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Museum to start moving back in


FORT FRANCES—After getting the thumbs up from Chief Building Official Rick Hallam, museum staff will begin the task of moving back into the newly-renovated Fort Frances Museum this weekend.

“We’re working through the weekend. We hope to more or less be done by Monday,” said museum curator Pam Hawley.

But she noted staff aren’t moving everything back in at this point—just office equipment and more “fragile” parts of the collection, like paper documents and textiles.

“We’re essentially dumping it on the floor because we don’t have shelving or anything up. We don’t have anything to store it in,” laughed Hawley.

“That has to be put into place over the next month before we can get the majority of the collection back,” she added.

On Monday night, town council approved the purchase of high-density mobile storage units for the museum at a cost not to exceed $30,000.

These will be used to store parts of the collection.

Hawley said if anyone sees town staff moving boxes into the museum over the weekend, they’re more than welcome to lend a helping a hand.

She also the occupancy permit Hallam issued is for staff only, and not for the public—meaning the renovated building won’t be open to everyone just yet.

But anyone who may need museum services in the meantime can give Hawley or interpretive development intern Emily Carr a call at 274-7891.

Local residents can expect an open house at the end of February, said Hawley, at which time Phase Two of the Fort Frances Museum Heritage Tourism study also will be presented for public input.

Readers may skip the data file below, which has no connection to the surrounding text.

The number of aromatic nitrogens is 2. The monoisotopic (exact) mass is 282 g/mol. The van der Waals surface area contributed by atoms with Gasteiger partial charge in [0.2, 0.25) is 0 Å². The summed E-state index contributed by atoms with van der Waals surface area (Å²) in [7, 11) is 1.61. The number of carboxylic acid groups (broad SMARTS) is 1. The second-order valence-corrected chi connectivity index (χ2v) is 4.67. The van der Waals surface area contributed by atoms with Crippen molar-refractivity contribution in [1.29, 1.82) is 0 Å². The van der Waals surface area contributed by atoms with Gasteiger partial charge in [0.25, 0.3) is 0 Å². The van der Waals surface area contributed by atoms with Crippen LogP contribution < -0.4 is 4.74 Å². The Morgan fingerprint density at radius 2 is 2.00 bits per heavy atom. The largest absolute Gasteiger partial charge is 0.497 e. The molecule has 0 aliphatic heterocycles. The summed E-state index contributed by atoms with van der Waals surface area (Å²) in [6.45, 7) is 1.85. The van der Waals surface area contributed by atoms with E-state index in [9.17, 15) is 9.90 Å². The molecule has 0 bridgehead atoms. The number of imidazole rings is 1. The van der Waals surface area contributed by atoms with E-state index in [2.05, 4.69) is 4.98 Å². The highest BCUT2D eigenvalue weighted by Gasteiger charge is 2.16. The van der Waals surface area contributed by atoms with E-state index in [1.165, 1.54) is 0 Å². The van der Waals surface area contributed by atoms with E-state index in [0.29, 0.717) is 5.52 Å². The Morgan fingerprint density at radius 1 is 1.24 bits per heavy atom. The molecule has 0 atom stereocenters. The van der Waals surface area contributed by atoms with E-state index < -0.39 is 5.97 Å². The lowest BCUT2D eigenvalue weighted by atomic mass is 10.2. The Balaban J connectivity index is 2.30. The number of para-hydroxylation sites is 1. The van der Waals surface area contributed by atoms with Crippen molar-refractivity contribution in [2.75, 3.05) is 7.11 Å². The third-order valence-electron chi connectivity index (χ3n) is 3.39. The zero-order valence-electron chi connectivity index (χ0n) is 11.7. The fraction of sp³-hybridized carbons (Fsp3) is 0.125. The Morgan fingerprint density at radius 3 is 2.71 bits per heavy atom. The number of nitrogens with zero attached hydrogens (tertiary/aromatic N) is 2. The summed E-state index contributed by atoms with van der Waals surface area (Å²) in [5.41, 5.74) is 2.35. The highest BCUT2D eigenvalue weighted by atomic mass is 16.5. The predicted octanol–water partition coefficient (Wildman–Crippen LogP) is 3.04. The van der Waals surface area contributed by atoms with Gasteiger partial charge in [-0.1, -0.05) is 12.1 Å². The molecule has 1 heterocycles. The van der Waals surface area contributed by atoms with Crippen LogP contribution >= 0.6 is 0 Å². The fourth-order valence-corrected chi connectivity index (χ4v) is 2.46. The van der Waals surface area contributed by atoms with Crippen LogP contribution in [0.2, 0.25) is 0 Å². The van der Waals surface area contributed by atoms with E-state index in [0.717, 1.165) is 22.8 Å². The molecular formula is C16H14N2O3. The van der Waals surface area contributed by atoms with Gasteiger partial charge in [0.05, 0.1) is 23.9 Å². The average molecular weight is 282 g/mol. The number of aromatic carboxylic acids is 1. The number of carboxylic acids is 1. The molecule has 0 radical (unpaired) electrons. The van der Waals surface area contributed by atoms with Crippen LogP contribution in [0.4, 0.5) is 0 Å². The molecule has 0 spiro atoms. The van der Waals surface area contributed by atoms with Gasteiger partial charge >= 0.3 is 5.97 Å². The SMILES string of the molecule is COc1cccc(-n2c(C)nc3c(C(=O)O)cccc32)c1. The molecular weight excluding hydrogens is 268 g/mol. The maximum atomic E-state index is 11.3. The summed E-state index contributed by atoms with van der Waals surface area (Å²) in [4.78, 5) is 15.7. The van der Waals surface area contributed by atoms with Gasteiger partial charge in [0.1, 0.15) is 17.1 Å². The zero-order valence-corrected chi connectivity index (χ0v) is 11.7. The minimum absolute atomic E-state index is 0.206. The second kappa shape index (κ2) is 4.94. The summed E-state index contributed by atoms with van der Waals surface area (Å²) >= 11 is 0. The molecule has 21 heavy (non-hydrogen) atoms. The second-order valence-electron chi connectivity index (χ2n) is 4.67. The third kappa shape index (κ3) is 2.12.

Coincidentally, February also is “Heritage Month.”

Work on the museum, the primary contractor for which has been Ed Kaun & Sons, started in late July. The target date for completion was Feb. 1.

The $900,000 renovation, which ended up on budget according to project manager Brian Avis, has been funded through the town and local businesses, as well as federal and provincial partners.

In related news, Hawley stressed fundraising for the museum renovation is not over yet, with about $15,000 still needed to reach the $75,000 local share required.

“Somebody noted that if everybody in town gave us $2, or every household gave us $10, we’d be done,” she said.

Anyone interested in making a donation can contact the museum.

Another way the public can give is by buying tickets to “A ‘Broad’ View,” an evening with Dini Petty, which goes Friday night at the Townshend Theatre.

Tickets cost $20 each, which are available at the museum, Betty’s, the Fort Frances Chamber of Commerce, the Fine Line Art Gallery, and the theatre box office.

The show starts at 7:30 p.m. and will run for about 90 minutes, with an intermission.

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